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Work for the Dole program to stay


There have been reports that the Government was considering winding up the Work for the Dole program as part of this year’s Budget. However, in a subsequent media release Minister for Employment Senator Michaelia Cash stated that the Government will not be abolishing Work for the Dole.

This FlagPost provides a brief overview of the program.

Work for the Dole—background

In a June 1986 speech, Prime Minister Bob Hawke raised the idea of a work for the dole scheme:

First, while society has a responsibility to the unemployed, this is a two-way process. The time has come, we believe, when this two-way responsibility will best be served by providing as far as possible the opportunity, particularly for the younger recipients of unemployment benefit, to undertake some community work in return for that benefit.

Subsequently, in a December 1986 speech, the Hon John Howard, then Leader of the Opposition, committed to introducing a compulsory work for the dole scheme upon gaining office. In 1988 Howard reiterated this position, announcing in a media release entitled ‘Working for Australia: An Active Approach to Unemployment’ that the next Liberal and National Party Government would establish a ‘Community Service Scheme’.

This scheme was to:

provide a real and genuine benefit to the unemployed through work experience and training; satisfy general community desire to see the unemployed have the benefits of active work; reduce abuses in the payment of unemployment benefits and encourage the voluntarily unemployed to secure genuine employment.

As such, the scheme was to be based firmly on the principle of mutual obligation, which describes the expectation that income support recipients will participate in certain approved activities to improve their prospects of gaining paid employment and give something back to the community that supports them. (The Hawke Labor Government had earlier introduced the principle of ‘reciprocal obligation’ which required income support recipients to take advantage of assistance offered to them but not to work in return for benefits).

Upon gaining office in 1996, the Howard Government made good its commitment to establish a work for the dole scheme by introducing enabling legislation to the parliament in March 1997. This legislation included in the Social Security Act 1991 detailed requirements and penalties for non-compliance with work for the dole requirements. Following passage of the legislation, the program commenced in December 1997 and has operated continuously—albeit with various changes having been made—ever since.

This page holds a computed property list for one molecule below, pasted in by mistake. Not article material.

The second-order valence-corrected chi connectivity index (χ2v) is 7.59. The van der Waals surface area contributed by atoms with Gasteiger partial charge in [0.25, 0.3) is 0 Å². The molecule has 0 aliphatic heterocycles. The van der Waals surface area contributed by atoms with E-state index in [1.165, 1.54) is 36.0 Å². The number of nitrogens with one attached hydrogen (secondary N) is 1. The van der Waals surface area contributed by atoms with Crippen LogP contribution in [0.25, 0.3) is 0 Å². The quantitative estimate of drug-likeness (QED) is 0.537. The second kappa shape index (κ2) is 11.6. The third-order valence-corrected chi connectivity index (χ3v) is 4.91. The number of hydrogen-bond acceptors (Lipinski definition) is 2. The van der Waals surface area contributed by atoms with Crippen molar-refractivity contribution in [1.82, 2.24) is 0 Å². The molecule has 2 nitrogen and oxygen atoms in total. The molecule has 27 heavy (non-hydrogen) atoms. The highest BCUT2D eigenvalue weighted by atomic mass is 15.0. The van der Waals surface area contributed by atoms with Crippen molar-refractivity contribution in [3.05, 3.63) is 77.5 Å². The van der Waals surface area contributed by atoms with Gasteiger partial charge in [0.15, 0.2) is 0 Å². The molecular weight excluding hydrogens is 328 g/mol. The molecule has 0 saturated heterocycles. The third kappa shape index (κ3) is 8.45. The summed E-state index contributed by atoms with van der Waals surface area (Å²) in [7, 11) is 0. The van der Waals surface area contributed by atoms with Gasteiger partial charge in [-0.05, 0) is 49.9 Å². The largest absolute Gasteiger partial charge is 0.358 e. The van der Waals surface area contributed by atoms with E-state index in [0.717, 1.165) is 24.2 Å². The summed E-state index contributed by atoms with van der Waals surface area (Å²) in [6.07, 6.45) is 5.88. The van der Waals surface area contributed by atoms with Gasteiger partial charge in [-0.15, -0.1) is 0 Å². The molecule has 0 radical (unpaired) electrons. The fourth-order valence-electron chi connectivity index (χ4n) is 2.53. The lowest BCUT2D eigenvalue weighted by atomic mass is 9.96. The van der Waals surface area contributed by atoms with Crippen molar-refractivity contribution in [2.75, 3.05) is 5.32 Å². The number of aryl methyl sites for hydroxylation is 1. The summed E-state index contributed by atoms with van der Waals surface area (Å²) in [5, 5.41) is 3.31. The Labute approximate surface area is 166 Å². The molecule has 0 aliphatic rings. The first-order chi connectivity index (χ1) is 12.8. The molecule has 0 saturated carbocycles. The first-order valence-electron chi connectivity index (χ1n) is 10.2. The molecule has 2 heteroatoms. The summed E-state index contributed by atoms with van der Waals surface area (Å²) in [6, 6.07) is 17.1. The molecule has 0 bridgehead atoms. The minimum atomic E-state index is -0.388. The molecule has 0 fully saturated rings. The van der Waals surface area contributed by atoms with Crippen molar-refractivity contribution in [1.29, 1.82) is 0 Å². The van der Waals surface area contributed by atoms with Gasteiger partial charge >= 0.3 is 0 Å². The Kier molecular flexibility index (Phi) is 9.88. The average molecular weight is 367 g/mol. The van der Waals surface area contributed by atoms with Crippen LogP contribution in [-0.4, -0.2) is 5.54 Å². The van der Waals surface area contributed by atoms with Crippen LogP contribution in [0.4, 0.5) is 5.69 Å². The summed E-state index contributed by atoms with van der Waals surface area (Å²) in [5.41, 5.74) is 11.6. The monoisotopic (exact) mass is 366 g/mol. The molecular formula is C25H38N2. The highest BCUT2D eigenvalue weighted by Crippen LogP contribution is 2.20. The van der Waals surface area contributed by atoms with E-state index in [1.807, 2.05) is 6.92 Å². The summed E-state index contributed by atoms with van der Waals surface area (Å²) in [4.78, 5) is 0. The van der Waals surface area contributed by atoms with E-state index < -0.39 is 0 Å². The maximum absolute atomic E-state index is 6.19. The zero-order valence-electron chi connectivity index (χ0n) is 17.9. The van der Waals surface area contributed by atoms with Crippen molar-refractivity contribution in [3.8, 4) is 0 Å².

Does Work for the Dole work?

A number of evaluations of Work for the Dole have been undertaken since the program was introduced. For the most part, these evaluations have found that Work for the Dole has realised, at best, modest employment outcomes.

For example, the most recent assessment of the program, commissioned by the Government in 2014, found that it had resulted in a 1.9 percentage point increase in job seekers’ prospects of gaining employment, from a baseline of 14.1 per cent. This finding is consistent with international evidence for the effectiveness of public sector job creation programs, which typically finds zero or negative effects on labour market outcomes for participants.

Labour market economist Professor Jeff Borland identifies two main reasons for the modest outcomes of public sector job creation programs such as Work for the Dole. The first of these is that the programs ‘do not increase the long-term availability of jobs’ and ‘it is only when extra jobs become available that people who are unemployed can move into sustainable employment’.

The second is that the programs do not provide ‘sufficient opportunity for skill development to make a big difference to employment prospects for the unemployed’. This is a problem especially for disadvantaged job seekers.  

To a certain extent, it is to be expected that the Work for the Dole program should not necessarily provide participants with relevant employment experience as a result of a key feature of the program itself: it was always intended that the Work for the Dole program should not cross over into the area of job replacement, with projects selected on the basis that they will not compete with the private sector. This has meant that few of the skills and experiences that are provided by Work for the Dole projects are relevant to, or in demand from, the labour market.

Conclusions

The evidence of reviews points to the Work for the Dole program not being particularly effective as a labour market program. And, to the extent that the work experience gained by participants is not linked to paid work or relevant accredited training, it is difficult to see how this could be otherwise.

Given the Work for the Dole program’s limitations as a labour market program, its main function would appear to be to ensure job seeker compliance with mutual obligation requirements and that participants are giving something back to the community.

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